Place item was collected
Jason V. Swan
Point of Discovery/Informant Bio
Jason Swan is my father and is the youngest son of Susan (Sam) Swan. Jason was born in Tacoma, Washington but was raised in Eugene and Bend Oregon. When he was 8 years old his mother, Sam, got re-married to a man named David Swan. Jason was an excellent student and loved to ski. He Graduated high school in 1988 and then came here to Utah State to study history. He switched his major several times, and finally graduated in 1998 with a bachelor degree in Instructional Design. He continued his education and gained a masters in Instructional design in 2001. He married Jamie Swan in 1993 and together they have 5 children; 4 daughters and 1 son. I am the second eldest. He now works for a company called L-3 Communications, which has brought him and his family to live in North Carolina for several years and now to Arlington, Texas where they have been for nearly 7 years. Jason is a proud father and is a wonderful provider and patriarch of the home. Family is his everything, and traditions among family are something he holds very dear.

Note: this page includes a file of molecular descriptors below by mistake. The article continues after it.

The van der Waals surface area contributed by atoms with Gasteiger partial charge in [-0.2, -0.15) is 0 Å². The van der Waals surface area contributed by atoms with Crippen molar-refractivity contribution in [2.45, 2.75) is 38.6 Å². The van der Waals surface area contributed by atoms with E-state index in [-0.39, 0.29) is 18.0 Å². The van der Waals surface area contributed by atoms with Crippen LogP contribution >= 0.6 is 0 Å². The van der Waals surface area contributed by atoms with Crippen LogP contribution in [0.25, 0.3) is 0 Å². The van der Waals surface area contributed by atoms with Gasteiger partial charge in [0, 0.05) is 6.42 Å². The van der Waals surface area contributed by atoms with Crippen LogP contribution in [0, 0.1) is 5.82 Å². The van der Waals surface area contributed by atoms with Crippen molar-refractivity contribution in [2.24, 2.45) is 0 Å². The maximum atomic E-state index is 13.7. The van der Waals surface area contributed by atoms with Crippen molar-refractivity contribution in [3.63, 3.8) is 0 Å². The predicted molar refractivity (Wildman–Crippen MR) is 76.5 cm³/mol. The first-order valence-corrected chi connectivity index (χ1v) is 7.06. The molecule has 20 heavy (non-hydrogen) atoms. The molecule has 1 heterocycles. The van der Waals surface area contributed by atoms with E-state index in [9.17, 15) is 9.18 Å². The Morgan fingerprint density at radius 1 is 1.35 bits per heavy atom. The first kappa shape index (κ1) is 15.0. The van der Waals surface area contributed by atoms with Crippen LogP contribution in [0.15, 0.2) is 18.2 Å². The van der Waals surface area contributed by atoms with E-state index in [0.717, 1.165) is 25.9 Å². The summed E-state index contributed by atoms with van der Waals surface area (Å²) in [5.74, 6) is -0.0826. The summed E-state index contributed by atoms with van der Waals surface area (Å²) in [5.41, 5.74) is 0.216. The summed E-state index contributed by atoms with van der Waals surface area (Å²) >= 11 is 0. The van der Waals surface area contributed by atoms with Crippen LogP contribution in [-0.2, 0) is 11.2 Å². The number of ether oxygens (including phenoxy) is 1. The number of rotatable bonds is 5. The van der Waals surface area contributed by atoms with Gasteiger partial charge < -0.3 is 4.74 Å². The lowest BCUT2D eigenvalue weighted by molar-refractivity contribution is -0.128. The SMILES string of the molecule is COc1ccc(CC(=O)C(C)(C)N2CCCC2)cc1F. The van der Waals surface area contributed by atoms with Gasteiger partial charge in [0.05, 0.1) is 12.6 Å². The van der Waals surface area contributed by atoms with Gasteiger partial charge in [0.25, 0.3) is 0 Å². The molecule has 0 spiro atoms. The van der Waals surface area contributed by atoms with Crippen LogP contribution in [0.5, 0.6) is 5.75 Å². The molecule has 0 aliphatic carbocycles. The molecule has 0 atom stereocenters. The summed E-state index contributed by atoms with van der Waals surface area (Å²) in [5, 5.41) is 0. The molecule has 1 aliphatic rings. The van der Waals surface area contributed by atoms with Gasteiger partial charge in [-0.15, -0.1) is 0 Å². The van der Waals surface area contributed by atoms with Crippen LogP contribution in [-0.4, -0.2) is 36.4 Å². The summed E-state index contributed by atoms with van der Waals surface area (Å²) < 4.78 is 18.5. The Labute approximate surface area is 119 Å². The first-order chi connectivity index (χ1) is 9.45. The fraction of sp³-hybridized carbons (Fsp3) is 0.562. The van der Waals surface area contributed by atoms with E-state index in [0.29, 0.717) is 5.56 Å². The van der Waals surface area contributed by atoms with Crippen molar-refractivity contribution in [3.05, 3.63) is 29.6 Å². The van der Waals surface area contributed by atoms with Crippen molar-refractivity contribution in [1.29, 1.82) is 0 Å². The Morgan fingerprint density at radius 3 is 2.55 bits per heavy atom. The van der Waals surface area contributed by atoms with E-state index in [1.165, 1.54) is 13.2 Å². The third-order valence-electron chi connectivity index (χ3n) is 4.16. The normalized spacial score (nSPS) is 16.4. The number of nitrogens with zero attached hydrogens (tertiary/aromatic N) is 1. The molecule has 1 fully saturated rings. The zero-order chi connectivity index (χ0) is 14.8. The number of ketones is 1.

I interviewed Jason last week over FaceTime. As he lives in Texas so it is hard for me to visit all the time. He was wonderful enough to agree to FaceTime me to help me collect this piece of folklore. I was in my office at work when we started the call, and he was at his home in Arlington in the living room. We chatted a bit about traditions and one tradition that was really memorable when I was younger was that of the Oregon Bicycle Ride. This was an annual bicycle ride founded by my Grandpa Dave and a few others. For several years we would all drive up to Oregon from Logan, UT and help out with the ride. We made many memories and had a grand time as a family.
M: Can you tell me about the Oregon Bicycle Ride?